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Coming into the final trading day of the week, U.S. equity futures are setting up for a lower open on Wall Street and ahead of Good Friday. All 3 major averages fell on Wednesday, albeit very modestly and without much volume to consider.  And while we can rationalize that most index and index ETFs remain in much the same overbought territory as they were a week ago, sector ETFs are also overbought; all but one of course. (Table from Bespoke Investment Group)

Sector ETFs are mostly overbought. Four are extremely overbought while Health Care ‪(XLV) is about as oversold as it gets.  It remains to be seen if the XLV will have its own dead cat bounce in light of political headlines surrounding Medicare single payer plans.  One thing is for sure, where we are seeing overbought index and sector ETFs, fund flows have not been heralding their strength. 

As shown in the chart above, fund flows for certain equity ETFs have improved in the last two weeks, but when we review the longer-term fund flow picture, it suggests something far less optimistic.  Regardless of what the fund flows indicate, light releveraging absent greater outflows is finding nimble traders profitable in 2019.  How long can that last though is the question posed to the investor community. 

In 2019, and with the Fed sidelined, investor confidence has been boosted, but still expresses a more sanguine investor community when compared to that of 2017.  The latest AAII sentiment survey found bullish sentiment waning and bearish sentiment percolating. 

Pessimism about the short-term direction of the stock market fell to an unusually low level in this week’s AAII Sentiment Survey. Optimism rose above its historical average for the first time in six weeks, while neutral sentiment is at the upper end of its recent range.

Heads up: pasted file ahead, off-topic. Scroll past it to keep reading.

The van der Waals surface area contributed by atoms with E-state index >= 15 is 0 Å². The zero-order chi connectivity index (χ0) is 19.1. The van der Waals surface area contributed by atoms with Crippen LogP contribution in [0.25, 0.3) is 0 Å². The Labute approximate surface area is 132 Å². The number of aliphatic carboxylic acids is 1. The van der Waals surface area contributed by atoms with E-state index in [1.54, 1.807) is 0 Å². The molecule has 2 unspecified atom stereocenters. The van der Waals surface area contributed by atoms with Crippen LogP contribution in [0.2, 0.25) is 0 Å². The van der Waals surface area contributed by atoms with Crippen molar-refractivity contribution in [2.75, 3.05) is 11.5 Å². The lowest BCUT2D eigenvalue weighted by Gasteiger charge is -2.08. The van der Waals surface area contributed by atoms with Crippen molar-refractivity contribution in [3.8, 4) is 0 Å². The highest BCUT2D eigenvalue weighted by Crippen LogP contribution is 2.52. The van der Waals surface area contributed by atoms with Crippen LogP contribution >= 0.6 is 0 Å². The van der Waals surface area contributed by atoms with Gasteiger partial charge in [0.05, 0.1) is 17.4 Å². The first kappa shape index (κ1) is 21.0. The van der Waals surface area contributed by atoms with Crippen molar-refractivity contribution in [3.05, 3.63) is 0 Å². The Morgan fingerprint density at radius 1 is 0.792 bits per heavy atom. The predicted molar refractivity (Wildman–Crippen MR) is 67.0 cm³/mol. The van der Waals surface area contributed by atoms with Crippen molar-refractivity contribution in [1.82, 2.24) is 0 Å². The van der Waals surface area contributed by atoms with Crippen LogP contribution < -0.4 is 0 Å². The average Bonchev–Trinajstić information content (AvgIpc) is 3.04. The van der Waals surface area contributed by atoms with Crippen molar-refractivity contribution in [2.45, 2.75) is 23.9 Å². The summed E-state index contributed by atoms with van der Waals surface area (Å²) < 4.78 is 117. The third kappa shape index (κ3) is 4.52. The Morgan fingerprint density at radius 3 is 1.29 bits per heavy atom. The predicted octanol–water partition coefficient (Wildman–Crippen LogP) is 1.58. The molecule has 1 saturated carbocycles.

Bullish sentiment, expectations that stock prices will rise over the next six months, jumped 5.3 percentage points to 40.3%. Optimism was last higher on February 27, 2019 (41.6%). This is the first time bullish sentiment is above its historical average of 38.5% in six weeks. 

While the AAII survey identifies the investor sentiment, the CNN Fear & Greed Index identifies market fundamentals and price trends. As of yesterday’s market close, the Fear & Greed Index is expressing extreme Greed in the markets.

Moreover, with varying degrees of investor sentiment and price action in the marketplace, the so-called smart money is chasing the market higher and doing so by comfortably holding positions overnight.  The Smart Money Index has rallied off of its lows in Q4 2018 as shown in the chart below. 

Whereas the SMI showed that “smart money” was selling into the close through most of Q4 2018, the smart money has been buying into the close in through Q1 2019.  But on Wednesday, the market had quite the outside reversal day.  An outside reversal day is defined as a market that gaps in one direction, but reverses course through the day to finish the trading day with an opposite concluding price. For simplicity sake, an outside reversal day is when today’s HIGH exceeds yesterday’s HIGH, and today’s LOW exceeds yesterday’s LOW; it can often portend a shift in price/direction trend.  Not always, but often.  Nonetheless, the price action of the last 3 trading sessions has been concerning and the red candle to end the day on Wednesday only highlights the context of an outside reversal days. 

Not only did yesterday’s HIGH and LOW exceed the previous day’s HIGH and LOW, it exceeded the HIGHs and LOWs of the previous 3 days. Since Monday, this has actually been the trend with the market opening somewhat higher but selling down through the trading session.  This must be an ominous sign of things to come right? I wouldn’t go that far as we can see in the following table from Bullmarkets.co